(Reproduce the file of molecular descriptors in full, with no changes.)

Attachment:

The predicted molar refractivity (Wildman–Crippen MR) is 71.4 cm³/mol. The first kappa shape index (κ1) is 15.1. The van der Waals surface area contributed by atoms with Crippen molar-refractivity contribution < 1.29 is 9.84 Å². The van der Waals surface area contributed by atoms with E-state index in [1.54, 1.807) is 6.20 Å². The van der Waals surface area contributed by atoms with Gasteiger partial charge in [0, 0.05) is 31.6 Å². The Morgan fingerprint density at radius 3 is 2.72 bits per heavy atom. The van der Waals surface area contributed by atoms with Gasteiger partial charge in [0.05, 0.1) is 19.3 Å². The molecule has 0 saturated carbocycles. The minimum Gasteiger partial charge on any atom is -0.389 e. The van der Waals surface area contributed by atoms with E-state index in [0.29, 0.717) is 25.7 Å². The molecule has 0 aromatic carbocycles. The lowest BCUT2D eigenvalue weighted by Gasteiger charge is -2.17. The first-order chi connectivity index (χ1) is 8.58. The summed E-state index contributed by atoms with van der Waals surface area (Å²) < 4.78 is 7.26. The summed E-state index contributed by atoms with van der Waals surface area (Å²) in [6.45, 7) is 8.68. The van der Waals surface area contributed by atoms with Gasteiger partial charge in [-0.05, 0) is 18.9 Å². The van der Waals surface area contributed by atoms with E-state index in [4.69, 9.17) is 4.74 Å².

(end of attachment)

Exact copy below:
The predicted molar refractivity (Wildman–Crippen MR) is 71.4 cm³/mol. The first kappa shape index (κ1) is 15.1. The van der Waals surface area contributed by atoms with Crippen molar-refractivity contribution < 1.29 is 9.84 Å². The van der Waals surface area contributed by atoms with E-state index in [1.54, 1.807) is 6.20 Å². The van der Waals surface area contributed by atoms with Gasteiger partial charge in [0, 0.05) is 31.6 Å². The Morgan fingerprint density at radius 3 is 2.72 bits per heavy atom. The van der Waals surface area contributed by atoms with Gasteiger partial charge in [0.05, 0.1) is 19.3 Å². The molecule has 0 saturated carbocycles. The minimum Gasteiger partial charge on any atom is -0.389 e. The van der Waals surface area contributed by atoms with E-state index in [0.29, 0.717) is 25.7 Å². The molecule has 0 aromatic carbocycles. The lowest BCUT2D eigenvalue weighted by Gasteiger charge is -2.17. The first-order chi connectivity index (χ1) is 8.58. The summed E-state index contributed by atoms with van der Waals surface area (Å²) < 4.78 is 7.26. The summed E-state index contributed by atoms with van der Waals surface area (Å²) in [6.45, 7) is 8.68. The van der Waals surface area contributed by atoms with Gasteiger partial charge in [-0.05, 0) is 18.9 Å². The van der Waals surface area contributed by atoms with E-state index in [4.69, 9.17) is 4.74 Å².